History Of Athletics
How Everything Began
The history of athletics its roots in human prehistory. The first recorded organized athletics events at a sports festival
are the Ancient Olympic Games. At the first Games in 776 BC in Olympia, Greece, only one event was contested: the stadion
footrace and the first olympic winner was Koroibos. In later years further running competitions have been added. Also in
the Ancient Olympic pentathlon, four of the events are part of the track and field we have even today. The long jump, the
javelin throw, the discus throw and the stadion foot race.
Athletics events were also present at the Panhellenic Games in Greece around this period, and they become known to Rome
in 200 BC. In the Middle Ages new track and field events began developing in parts of Northern Europe. The stone put and
weight throw competitions popular among Celtic societies were precursors to the modern shot put and hammer throw events.
Also the pole vault, was polular in the Northern European Lowlands in the 18th century.
Modern competitions in athletics, took place for the first time in the 19th century. Usually they were organised by educational
institutions, military organisations and sports clubs as competitions between rival establishments. In these competitions
the hurdling were introduced for the first time.
Also, in the 19th century the first national associations have been established and organized the first national competitions.
In 1880 the Amateur Athletic Association of England start organizing the annual AAA Championships while in United States
in 1876 took place for the first time the USA Outdoor Track and Field Championships first by the New York Athletic Club.
The establishment of the modern Olympic Games in Athens at 1896 marked a new era for track and field. The Olympic athletics
programme, comprising track and field events plus a marathon race, contained many of the foremost sporting competitions of the
1896 Summer Olympics. The Olympics also consolidated the use of metric measurements in international track and field events,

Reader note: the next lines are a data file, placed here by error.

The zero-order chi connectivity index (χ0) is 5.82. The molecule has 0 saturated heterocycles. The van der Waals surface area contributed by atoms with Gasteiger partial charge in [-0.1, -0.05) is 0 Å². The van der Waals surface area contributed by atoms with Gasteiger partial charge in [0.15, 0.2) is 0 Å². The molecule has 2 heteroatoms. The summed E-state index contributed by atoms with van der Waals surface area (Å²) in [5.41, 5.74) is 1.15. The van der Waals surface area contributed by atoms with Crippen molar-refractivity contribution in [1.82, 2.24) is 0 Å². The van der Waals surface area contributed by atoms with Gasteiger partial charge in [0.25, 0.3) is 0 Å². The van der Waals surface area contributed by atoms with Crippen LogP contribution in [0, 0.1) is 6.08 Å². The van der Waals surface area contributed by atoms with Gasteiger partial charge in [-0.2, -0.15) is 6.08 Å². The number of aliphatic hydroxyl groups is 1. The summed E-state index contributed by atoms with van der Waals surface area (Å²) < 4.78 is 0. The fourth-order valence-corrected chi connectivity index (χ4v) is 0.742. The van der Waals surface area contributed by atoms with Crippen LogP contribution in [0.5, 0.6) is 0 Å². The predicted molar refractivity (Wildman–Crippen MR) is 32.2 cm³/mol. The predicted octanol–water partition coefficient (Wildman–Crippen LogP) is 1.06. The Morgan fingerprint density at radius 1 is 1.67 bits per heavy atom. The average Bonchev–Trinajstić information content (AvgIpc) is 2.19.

both for race distances and for measuring jumps and throws. The events of track and field have been expanded in the following
In 1912 the International Amateur Athletic Federation (IAAF) was established, becoming the international governing body for
athletics, having the amateurism as one of its founding principles for the sport. The first continental track and field
competition was the 1919 South American Championships followed by the European Athletics Championships in 1934. In the 1928
Summer Olympics women competed for the first time.Furthermore, major athletics competitions for disabled athletes were first
introduced at the 1960 Summer Paralympics.
From the 1960s, the athletics gained more exposure through television coverage. After over half a century of amateurism,
the amateur status of the sport began to be displaced by growing professionalism in the late 1970s. In 1982 The IAAF
abandoned amateurism, and later changed its name as the International Association of Athletics Federations. The following
year IAAF established the World Championships in Athletics – the first ever global competition for athletics which became
one of track and field's most prestigious competitions along with the Olympics.
The IAAF World Championships in Athletics became a fully professional competition with the introduction of prize money in
1997. Also in 1998 the IAAF Golden League increased the professionalism of athletics. In 2010, the series was replaced by the
more lucrative IAAF Diamond League which comprises meetings in Europe, Asia, North America and the Middle East which are the
first ever worldwide annual series of track and field meetings.
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